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Neurone-specific enolase and S-100: new markers for delineating the innervation of the respiratory tract in man and other mammals.
  1. M N Sheppard,
  2. S S Kurian,
  3. S C Henzen-Logmans,
  4. F Michetti,
  5. D Cocchia,
  6. P Cole,
  7. R A Rush,
  8. P J Marangos,
  9. S R Bloom,
  10. J M Polak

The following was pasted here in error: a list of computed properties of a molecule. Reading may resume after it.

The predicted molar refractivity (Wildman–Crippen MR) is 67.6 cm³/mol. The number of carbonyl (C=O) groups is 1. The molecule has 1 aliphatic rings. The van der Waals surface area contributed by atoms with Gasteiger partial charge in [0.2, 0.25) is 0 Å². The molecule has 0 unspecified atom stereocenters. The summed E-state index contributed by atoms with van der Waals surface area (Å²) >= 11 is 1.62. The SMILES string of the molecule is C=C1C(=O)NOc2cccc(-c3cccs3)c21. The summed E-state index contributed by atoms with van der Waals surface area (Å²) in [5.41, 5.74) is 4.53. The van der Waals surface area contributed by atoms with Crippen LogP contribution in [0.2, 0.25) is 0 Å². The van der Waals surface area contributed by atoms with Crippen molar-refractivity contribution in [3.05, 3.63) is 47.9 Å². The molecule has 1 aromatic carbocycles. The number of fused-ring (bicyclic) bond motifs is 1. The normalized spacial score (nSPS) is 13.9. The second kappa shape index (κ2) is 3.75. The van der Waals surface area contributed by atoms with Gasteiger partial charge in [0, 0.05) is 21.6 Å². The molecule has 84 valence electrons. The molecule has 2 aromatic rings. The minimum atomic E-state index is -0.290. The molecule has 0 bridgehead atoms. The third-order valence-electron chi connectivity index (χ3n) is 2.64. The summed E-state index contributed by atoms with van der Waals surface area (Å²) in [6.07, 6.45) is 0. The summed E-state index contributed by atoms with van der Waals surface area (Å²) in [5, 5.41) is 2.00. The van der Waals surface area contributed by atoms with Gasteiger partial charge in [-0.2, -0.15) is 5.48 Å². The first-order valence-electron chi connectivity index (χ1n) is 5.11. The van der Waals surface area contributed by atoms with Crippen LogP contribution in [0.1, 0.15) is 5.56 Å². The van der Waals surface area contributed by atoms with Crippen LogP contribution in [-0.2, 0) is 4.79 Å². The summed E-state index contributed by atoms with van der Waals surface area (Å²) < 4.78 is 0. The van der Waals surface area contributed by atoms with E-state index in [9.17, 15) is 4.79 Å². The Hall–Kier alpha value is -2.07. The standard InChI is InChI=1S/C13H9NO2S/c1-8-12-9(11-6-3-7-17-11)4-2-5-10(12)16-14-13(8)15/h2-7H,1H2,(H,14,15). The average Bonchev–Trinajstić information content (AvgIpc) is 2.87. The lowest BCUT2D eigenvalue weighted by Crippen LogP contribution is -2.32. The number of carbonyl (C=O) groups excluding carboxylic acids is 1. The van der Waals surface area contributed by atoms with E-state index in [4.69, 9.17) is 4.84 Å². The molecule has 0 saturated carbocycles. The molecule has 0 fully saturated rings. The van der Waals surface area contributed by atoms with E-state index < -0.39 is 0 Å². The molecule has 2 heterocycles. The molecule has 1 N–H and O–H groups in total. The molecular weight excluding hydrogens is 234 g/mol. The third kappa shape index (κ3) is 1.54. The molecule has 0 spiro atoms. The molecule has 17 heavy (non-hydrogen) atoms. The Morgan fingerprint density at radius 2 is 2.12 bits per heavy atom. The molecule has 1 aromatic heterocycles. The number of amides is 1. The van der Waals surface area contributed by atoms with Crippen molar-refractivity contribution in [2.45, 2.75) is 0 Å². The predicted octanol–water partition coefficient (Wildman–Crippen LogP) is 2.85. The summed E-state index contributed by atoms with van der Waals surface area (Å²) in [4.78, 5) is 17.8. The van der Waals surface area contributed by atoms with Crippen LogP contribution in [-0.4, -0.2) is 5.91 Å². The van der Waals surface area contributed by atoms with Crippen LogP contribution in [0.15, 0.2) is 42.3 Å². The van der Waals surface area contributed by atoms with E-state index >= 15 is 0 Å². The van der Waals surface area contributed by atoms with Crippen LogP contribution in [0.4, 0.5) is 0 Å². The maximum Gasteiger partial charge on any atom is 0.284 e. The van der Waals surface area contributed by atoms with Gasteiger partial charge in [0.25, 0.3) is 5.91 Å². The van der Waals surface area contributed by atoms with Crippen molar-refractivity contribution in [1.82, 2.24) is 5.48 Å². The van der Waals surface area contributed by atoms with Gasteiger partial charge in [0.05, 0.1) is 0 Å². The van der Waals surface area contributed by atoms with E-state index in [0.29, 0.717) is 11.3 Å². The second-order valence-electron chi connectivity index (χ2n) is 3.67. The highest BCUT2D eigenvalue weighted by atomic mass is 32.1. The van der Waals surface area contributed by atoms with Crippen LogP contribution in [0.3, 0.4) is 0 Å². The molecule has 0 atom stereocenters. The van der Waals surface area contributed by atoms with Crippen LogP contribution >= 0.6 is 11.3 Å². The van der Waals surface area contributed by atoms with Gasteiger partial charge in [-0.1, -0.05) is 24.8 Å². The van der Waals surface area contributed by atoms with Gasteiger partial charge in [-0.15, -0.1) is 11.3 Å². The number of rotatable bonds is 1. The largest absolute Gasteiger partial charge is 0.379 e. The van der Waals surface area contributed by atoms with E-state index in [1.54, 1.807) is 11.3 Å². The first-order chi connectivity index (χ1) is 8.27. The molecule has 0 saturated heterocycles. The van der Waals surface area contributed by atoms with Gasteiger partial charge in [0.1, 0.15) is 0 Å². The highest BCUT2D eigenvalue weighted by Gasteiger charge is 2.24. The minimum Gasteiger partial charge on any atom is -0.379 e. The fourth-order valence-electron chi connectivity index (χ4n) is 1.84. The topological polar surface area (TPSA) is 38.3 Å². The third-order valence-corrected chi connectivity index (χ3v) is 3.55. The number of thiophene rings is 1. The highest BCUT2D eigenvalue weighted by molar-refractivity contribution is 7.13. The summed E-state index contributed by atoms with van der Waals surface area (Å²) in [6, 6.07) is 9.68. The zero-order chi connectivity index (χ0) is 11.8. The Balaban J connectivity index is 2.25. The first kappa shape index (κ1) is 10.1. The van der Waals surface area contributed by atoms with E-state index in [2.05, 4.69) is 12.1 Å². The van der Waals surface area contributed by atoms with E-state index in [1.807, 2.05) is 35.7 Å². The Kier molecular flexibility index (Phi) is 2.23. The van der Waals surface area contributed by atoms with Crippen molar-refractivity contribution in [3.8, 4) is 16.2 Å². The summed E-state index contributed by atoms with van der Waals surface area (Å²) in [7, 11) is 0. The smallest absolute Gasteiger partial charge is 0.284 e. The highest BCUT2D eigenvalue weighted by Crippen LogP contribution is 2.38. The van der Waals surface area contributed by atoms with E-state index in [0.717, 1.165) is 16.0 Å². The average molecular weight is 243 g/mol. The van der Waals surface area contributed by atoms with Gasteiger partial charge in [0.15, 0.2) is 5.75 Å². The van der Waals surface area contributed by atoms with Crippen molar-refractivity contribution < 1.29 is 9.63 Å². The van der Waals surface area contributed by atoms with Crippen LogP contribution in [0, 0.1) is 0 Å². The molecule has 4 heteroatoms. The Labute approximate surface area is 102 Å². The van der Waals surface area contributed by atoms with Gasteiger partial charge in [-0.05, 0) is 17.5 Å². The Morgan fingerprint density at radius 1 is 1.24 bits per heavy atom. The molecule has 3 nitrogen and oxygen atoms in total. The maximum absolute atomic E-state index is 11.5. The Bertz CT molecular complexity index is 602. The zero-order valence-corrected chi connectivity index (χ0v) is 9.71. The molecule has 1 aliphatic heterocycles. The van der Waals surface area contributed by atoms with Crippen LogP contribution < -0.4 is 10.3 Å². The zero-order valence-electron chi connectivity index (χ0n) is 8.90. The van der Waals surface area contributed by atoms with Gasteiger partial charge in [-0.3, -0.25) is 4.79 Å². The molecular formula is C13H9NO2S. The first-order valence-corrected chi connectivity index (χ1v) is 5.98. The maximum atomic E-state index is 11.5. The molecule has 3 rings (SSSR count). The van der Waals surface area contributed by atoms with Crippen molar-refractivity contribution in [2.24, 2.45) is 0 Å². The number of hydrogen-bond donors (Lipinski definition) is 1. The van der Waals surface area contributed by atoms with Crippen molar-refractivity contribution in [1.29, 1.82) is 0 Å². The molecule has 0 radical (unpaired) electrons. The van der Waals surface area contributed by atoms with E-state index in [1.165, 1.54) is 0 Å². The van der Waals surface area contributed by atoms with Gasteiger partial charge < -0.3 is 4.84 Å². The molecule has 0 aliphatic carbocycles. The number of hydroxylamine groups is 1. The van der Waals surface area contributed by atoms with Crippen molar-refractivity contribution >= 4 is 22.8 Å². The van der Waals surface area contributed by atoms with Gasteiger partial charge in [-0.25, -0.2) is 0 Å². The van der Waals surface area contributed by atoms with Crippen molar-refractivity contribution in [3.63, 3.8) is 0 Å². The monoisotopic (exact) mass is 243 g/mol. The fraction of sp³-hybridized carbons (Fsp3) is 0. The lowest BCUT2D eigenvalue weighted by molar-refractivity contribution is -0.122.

Lung innervation has been studied in the past by methylene blue staining and silver impregnation and more recently by histochemical methods. These techniques give only a partial picture of the total innervation. We have delineated the innervation of the lung in man and three other mammalian species by immunostaining with antibodies to two new markers of nervous tissue. These markers are neurone-specific enolase (NSE), an enzyme present in nerve cells in both the central and the peripheral nervous systems, and S-100, a protein found in glial cells. Throughout the respiratory tract NSE was localised in ganglion cells and nerve fibres in all species examined, while S-100 was found in the supporting glial cells of ganglia and in Schwann cells of peripheral nerves. The distribution of NSE immunoreactivity in serial sections was compared with that of acetylcholinesterase-containing, noradrenergic, and peptide-containing nerves. In all areas NSE was found to be a specific marker for all three types of nerves. Thus these two antibodies provide an effective histological means of examining both the neuronal and the non-neuronal components of the lung innervation and should be of value in investigating this system in lung disease.

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